Play Song Country Music
Some obvious answers. I was born in North Georgia, grew up on a farm in the woods, went to church every Sunday for fifteen years, learned to milk a cow without a hobble, totaled my first car on a dirt road when I was thirteen (it was a Subaru wagon). Rolled it all the way over like a bullet exiting a gun. My brother eventually took it to the volunteer firehouse and cut the crumpled roof off with the Jaws-Of-Life and I drove girls around in the cornfields for years before it finally collapsed from a compromised frame. I loved pan-fried chicken and potato salad. What other kind of music was I going to hear?
But that doesn’t answer the question. Why do I still love Country Music? If there were a simple answer I wouldn’t be writing this little essay to answer it. I can answer it, but I want try to do it right.
Let’s start in a six foot deep ditch laying the city water pipe for a subdivision that one of my uncle’s was building. It was me and a guy named Petey in the ditch and a guy whose name I don’t remember running the track-hoe. This is the summer of 1998 and the track-hoe guy had a radio blaring in the cab and the front was swung open so he could yell at us. I couldn’t always hear the words of each song over the scream of the engine, but I could hear the groove and knew which song it was.
A couple FYI’s here; I’d been hearing Country Music since before I could read and talk, and I’d learned to play the guitar at about twelve. I’m still learning to play the guitar but you get the picture.
But that summer I was ready for the epiphany that this music has since made to me. That I could hear its bones talking and I understood. Here are a couple things I distinctly remember from that summer:
“A Thousand Miles From Nowhere” has space around it. I didn’t need to be able to hear Dwight saying ‘there’s no place I want to be’ to know he’s forever out there in the middle of nowhere. And one of my favorite songs, “Shoulda Been A Cowboy.” There’s a wistful reminiscence in “Shoulda Been A Cowboy.” I can taste dust in my mouth riding into a little town just north of the border, praying I can get water for the horse and get off and stretch my legs. And that’s all just from the feel of the song.
And maybe I can feel these things because I know the songs like I know my parents road in the dark. But I don’t think so. I think a great song, minus the lyrics, carries the integrity of the story. No other genre of music can take you somewhere that the words just enrich the scene you’re already seeing. Punching sticks of six-inch PVC together, I began learning songs as they came out of the cab of the track-hoe.
“I’ll Always Be The Man In Love With You,” “Small Town Saturday Night,” “Don’t Take The Girl,” “Me And You,” “Here’s a Quarter(Call Someone Who Cares,)” “I’m Gonna Be Somebody,” “Young Country,” “Forever And Ever Amen.” I could see the structure hanging in the air in front of me. I felt the one chord and then stacked the rest of the song up on it. I didn’t know then that this is called the Nashville Number System and it’s the way the pros learn each others songs. But the whole thing just made sense to me.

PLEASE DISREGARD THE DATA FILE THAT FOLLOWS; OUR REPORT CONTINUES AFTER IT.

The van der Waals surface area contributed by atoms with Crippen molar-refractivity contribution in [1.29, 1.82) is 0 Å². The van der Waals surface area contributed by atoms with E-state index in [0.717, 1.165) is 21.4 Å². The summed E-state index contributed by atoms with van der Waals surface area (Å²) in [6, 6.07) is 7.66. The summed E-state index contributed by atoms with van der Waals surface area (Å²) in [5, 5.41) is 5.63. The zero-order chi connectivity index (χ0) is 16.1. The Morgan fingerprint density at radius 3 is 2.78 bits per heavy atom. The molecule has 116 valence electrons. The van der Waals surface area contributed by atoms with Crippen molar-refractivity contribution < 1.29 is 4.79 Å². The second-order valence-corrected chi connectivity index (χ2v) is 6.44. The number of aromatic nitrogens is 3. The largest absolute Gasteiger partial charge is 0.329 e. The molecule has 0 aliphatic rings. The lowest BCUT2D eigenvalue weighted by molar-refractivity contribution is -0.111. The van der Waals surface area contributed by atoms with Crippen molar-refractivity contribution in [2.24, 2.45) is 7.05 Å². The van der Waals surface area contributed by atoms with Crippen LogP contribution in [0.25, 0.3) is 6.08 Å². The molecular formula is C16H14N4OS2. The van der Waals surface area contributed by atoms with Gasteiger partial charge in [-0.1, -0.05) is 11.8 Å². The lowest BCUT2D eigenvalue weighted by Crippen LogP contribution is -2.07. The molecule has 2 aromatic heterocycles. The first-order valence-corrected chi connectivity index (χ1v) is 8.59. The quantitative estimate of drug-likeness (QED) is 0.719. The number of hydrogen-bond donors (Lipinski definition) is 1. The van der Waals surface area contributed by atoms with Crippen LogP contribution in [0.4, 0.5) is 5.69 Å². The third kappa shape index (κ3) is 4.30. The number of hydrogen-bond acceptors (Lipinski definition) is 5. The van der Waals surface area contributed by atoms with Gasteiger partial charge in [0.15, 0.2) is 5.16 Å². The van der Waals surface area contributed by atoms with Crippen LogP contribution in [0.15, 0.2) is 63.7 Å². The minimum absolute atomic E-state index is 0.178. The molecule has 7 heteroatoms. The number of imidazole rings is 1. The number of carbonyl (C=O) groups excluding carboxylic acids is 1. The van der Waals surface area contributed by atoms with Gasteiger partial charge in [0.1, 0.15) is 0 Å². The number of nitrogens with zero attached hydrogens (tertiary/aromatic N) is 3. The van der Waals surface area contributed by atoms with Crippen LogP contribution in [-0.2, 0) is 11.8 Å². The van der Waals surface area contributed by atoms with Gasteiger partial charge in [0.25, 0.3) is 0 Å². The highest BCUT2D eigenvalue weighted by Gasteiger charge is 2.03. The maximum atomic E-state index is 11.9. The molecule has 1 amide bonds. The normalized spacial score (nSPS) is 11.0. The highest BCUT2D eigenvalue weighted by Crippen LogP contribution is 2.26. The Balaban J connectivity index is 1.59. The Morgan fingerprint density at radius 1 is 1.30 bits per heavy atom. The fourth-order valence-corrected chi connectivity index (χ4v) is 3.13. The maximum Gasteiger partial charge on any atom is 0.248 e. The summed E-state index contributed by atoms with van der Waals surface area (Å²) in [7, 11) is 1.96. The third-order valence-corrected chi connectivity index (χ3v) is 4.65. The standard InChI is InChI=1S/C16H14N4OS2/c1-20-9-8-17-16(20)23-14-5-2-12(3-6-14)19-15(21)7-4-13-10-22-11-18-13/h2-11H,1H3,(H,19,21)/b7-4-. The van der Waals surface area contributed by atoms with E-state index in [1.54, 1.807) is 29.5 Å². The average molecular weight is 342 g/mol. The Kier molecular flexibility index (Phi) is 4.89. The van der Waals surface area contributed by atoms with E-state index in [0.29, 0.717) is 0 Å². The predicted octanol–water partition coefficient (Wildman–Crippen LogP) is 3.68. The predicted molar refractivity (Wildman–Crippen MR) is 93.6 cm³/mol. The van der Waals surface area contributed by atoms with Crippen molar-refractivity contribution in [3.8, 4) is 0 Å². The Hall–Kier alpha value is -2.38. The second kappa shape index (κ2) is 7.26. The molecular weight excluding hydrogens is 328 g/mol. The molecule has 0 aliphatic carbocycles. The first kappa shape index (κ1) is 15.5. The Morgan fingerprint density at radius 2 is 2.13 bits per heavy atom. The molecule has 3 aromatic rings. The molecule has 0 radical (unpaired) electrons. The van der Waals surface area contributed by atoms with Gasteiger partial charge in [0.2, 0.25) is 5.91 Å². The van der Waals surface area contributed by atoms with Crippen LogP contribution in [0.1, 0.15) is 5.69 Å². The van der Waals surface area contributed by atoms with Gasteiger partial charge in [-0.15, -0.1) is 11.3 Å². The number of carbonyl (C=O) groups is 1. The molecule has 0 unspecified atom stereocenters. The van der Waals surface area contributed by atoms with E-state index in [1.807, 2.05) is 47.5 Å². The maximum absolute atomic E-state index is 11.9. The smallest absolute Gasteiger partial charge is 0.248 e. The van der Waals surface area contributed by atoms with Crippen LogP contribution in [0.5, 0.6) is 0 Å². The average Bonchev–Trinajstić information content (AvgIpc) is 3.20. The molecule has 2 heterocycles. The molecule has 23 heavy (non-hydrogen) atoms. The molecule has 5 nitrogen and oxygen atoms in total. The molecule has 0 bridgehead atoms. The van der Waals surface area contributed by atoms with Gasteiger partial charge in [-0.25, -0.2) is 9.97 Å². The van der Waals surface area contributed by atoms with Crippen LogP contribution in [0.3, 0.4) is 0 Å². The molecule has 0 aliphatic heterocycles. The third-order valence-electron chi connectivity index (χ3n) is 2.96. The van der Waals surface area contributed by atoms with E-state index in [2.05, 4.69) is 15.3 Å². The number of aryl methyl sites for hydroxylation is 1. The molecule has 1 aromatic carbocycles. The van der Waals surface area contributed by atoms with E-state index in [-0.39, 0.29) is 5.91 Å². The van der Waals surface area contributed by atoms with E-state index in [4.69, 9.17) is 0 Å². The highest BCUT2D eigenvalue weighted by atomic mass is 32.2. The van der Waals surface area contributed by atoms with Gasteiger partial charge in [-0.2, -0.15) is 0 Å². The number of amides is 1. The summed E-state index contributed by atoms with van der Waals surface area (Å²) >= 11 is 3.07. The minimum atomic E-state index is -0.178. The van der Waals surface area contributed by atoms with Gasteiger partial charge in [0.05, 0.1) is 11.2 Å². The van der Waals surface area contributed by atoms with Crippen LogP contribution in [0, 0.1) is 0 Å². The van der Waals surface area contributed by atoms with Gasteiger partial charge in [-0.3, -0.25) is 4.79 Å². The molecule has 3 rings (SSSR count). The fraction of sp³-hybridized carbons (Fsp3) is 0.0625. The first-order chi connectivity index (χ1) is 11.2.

That’s not to say that I didn’t hear everything else, too. My sisters had Slippery When Wet and New Jersey on vinyl. We had Cyndi Lauper, Men At Work, Kylie Minogue, Run-DMC, Midnight Oil, Hall and Oates, Milli Vanilli and Vanilla Ice. And I still love all of them, but they don’t run in my bloodstream like “Amarillo By Morning.” My brother, thankfully, was a Country fan. I think Midnight Oil was his, too, but he bought a lot of Country.
My mother probably was the one tuning the radio when I was a child hearing John Anderson and Sylvia. But by the time I can remember it was my brother who kept country music a constant in my life. We played “Name That Tune,” “Who Sang That?” and my favorite of all music games, “The Nickel,” which is essentially “Name That Tune The Fastest,” because whoever yelled out the title of the song first got to keep the wooden nickel until somebody yelled out the next song faster. Kind of a verbal Slap-Jack. Cheap family fun in the car.
I can still sing large parts of every country song that was any kind of hit on the radio between 1984 and today. I have a mind built for memorizing lyrics. I don’t have to think about it, they just stick.
That, and the rudimentary guitar skills I had acquired, were enough for me to start playing songs for people regularly. In fact, I haven’t met a girl without a guitar in my hands in fifteen years. There’s probably something wrong with that but now’s not the time to figure it out.
I’ve spent lots of years making other kinds of music that I more or less liked, but there’s been nothing that took the place of that gut-level passion for country music. I’m now making up for the time I lost trying to do something else. I should’ve been making country music since I was twenty. But now’s better than later. So I hope you like my CDs “Country Music”, “Looking For You” and “Atmosphere”. I hope they takes you somewhere good. If you’re ever in a ditch laying water pipe, I hope you have a fat guy in a track-hoe playing the radio. If you have your own story about how you came to love country music, please send me an email here at the website.
I didn’t get everything I wanted to in this little bit, but I’ll continue answering this question as time goes by. Feel free to ask your own questions.